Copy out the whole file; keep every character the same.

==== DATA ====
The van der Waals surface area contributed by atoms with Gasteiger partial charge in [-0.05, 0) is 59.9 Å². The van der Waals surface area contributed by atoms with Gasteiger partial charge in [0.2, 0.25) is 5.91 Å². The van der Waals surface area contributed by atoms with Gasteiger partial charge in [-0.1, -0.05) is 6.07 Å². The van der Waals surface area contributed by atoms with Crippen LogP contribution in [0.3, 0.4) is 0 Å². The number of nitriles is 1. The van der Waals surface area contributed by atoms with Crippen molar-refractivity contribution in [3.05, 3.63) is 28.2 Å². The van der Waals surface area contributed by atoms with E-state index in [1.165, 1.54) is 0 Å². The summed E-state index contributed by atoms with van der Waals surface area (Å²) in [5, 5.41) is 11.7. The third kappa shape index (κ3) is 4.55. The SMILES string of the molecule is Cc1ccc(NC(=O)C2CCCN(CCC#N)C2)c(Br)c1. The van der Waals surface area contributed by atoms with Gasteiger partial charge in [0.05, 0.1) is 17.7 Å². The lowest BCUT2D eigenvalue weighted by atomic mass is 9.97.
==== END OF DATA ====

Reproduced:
The van der Waals surface area contributed by atoms with Gasteiger partial charge in [-0.05, 0) is 59.9 Å². The van der Waals surface area contributed by atoms with Gasteiger partial charge in [0.2, 0.25) is 5.91 Å². The van der Waals surface area contributed by atoms with Gasteiger partial charge in [-0.1, -0.05) is 6.07 Å². The van der Waals surface area contributed by atoms with Crippen LogP contribution in [0.3, 0.4) is 0 Å². The number of nitriles is 1. The van der Waals surface area contributed by atoms with Crippen molar-refractivity contribution in [3.05, 3.63) is 28.2 Å². The van der Waals surface area contributed by atoms with E-state index in [1.165, 1.54) is 0 Å². The summed E-state index contributed by atoms with van der Waals surface area (Å²) in [5, 5.41) is 11.7. The third kappa shape index (κ3) is 4.55. The SMILES string of the molecule is Cc1ccc(NC(=O)C2CCCN(CCC#N)C2)c(Br)c1. The van der Waals surface area contributed by atoms with Gasteiger partial charge in [0.05, 0.1) is 17.7 Å². The lowest BCUT2D eigenvalue weighted by atomic mass is 9.97.